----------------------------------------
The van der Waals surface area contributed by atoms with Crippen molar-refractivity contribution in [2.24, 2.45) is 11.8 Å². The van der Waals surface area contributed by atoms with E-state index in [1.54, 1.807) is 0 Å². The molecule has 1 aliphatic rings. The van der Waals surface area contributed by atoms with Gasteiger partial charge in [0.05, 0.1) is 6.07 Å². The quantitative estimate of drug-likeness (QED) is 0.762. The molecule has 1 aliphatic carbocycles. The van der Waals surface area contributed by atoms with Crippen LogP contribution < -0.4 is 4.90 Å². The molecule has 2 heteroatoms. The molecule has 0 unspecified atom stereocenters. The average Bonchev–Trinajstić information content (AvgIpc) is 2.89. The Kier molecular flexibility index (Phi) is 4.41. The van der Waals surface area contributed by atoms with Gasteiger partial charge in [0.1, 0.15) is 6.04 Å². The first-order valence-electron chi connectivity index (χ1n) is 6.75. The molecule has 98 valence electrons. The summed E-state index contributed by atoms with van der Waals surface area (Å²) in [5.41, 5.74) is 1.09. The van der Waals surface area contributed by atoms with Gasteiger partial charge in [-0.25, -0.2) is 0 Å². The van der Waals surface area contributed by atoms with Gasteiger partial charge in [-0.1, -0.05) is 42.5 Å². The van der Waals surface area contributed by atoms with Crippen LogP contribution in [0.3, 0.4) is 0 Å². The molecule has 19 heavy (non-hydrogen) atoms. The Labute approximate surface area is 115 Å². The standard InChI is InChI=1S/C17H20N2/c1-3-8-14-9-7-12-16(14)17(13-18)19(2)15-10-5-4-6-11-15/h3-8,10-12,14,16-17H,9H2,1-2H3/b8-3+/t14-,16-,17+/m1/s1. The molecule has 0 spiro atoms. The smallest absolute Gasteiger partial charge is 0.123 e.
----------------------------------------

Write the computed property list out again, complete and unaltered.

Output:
The van der Waals surface area contributed by atoms with Crippen molar-refractivity contribution in [2.24, 2.45) is 11.8 Å². The van der Waals surface area contributed by atoms with E-state index in [1.54, 1.807) is 0 Å². The molecule has 1 aliphatic rings. The van der Waals surface area contributed by atoms with Gasteiger partial charge in [0.05, 0.1) is 6.07 Å². The quantitative estimate of drug-likeness (QED) is 0.762. The molecule has 1 aliphatic carbocycles. The van der Waals surface area contributed by atoms with Crippen LogP contribution < -0.4 is 4.90 Å². The molecule has 2 heteroatoms. The molecule has 0 unspecified atom stereocenters. The average Bonchev–Trinajstić information content (AvgIpc) is 2.89. The Kier molecular flexibility index (Phi) is 4.41. The van der Waals surface area contributed by atoms with Gasteiger partial charge in [0.1, 0.15) is 6.04 Å². The first-order valence-electron chi connectivity index (χ1n) is 6.75. The molecule has 98 valence electrons. The summed E-state index contributed by atoms with van der Waals surface area (Å²) in [5.41, 5.74) is 1.09. The van der Waals surface area contributed by atoms with Gasteiger partial charge in [-0.25, -0.2) is 0 Å². The van der Waals surface area contributed by atoms with Gasteiger partial charge in [-0.1, -0.05) is 42.5 Å². The van der Waals surface area contributed by atoms with Crippen LogP contribution in [0.3, 0.4) is 0 Å². The molecule has 19 heavy (non-hydrogen) atoms. The Labute approximate surface area is 115 Å². The standard InChI is InChI=1S/C17H20N2/c1-3-8-14-9-7-12-16(14)17(13-18)19(2)15-10-5-4-6-11-15/h3-8,10-12,14,16-17H,9H2,1-2H3/b8-3+/t14-,16-,17+/m1/s1. The molecule has 0 spiro atoms. The smallest absolute Gasteiger partial charge is 0.123 e.